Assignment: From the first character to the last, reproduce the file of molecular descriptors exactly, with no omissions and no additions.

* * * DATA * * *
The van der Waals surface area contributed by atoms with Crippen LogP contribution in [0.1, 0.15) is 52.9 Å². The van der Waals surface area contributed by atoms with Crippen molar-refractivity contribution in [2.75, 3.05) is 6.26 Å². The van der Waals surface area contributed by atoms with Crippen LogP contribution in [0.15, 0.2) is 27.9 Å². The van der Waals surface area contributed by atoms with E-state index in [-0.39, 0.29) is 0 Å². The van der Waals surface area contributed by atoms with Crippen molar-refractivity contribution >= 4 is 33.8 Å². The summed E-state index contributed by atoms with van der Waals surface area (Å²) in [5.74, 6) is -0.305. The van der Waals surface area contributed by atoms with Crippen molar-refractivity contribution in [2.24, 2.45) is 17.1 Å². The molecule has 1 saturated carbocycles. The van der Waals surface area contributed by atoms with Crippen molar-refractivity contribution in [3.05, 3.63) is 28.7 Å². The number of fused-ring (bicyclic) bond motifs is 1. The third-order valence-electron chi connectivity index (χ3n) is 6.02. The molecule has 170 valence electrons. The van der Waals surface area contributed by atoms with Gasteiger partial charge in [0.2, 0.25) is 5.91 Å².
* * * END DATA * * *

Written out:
The van der Waals surface area contributed by atoms with Crippen LogP contribution in [0.1, 0.15) is 52.9 Å². The van der Waals surface area contributed by atoms with Crippen molar-refractivity contribution in [2.75, 3.05) is 6.26 Å². The van der Waals surface area contributed by atoms with Crippen LogP contribution in [0.15, 0.2) is 27.9 Å². The van der Waals surface area contributed by atoms with E-state index in [-0.39, 0.29) is 0 Å². The van der Waals surface area contributed by atoms with Crippen molar-refractivity contribution >= 4 is 33.8 Å². The summed E-state index contributed by atoms with van der Waals surface area (Å²) in [5.74, 6) is -0.305. The van der Waals surface area contributed by atoms with Crippen molar-refractivity contribution in [2.24, 2.45) is 17.1 Å². The molecule has 1 saturated carbocycles. The van der Waals surface area contributed by atoms with Crippen molar-refractivity contribution in [3.05, 3.63) is 28.7 Å². The number of fused-ring (bicyclic) bond motifs is 1. The third-order valence-electron chi connectivity index (χ3n) is 6.02. The molecule has 170 valence electrons. The van der Waals surface area contributed by atoms with Gasteiger partial charge in [0.2, 0.25) is 5.91 Å².